The True Gold Standard (Second Edition)
Selgin (2012) makes an important point when he notes that:
I have already argued above that the strongest case for reinstating the gold standard is for an international gold standard. Getting other nations to join in the reinstatement is therefore a genuine problem (see also White 2008). But this is not a reason for rejecting the case for an international gold standard. It is rather a reason for taking the argument to other countries while developing it at home. China and much of Latin America already link to or shadow the US dollar. So the most important places to take the argument are the Eurozone, Japan, and Great Britain.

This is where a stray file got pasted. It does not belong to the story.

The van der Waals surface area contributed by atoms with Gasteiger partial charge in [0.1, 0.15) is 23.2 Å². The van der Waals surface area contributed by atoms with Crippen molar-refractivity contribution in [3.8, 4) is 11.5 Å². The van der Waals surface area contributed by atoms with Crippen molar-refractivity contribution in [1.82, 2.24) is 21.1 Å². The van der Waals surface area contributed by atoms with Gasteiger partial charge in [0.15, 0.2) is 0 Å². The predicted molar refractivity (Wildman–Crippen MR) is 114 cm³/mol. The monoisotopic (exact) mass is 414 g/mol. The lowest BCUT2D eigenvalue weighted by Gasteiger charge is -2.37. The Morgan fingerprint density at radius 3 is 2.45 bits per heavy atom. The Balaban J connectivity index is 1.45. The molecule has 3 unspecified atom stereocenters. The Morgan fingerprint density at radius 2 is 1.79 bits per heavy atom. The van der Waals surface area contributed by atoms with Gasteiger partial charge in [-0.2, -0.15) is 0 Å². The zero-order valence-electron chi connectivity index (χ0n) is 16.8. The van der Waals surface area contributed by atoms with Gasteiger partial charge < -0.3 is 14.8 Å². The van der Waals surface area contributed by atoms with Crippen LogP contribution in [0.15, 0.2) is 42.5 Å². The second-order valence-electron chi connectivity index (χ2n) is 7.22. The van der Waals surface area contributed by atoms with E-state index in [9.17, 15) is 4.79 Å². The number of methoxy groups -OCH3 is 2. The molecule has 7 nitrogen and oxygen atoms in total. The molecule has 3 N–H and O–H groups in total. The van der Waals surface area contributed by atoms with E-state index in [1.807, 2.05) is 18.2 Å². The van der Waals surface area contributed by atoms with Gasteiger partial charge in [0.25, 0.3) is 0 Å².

The leading nations did have come together to reconstruct the international monetary system in 1944, at the conference in Bretton Woods, New Hampshire. Such a gathering can happen again once dissatisfaction with the post-Bretton Woods system of completely unanchored currencies becomes deep and widespread enough. The influential leader of the UK delegation at Bretton Woods was John Maynard Keynes, who famously considered the gold standard “a barbarous relic” and was determined to minimize its role to widen the scope for discretionary central bank policy-making (see White 2012c, ch. 11). The challenge for those who favor restoration of an international gold standard will be to insure that the delegates to the new conference have a better understanding.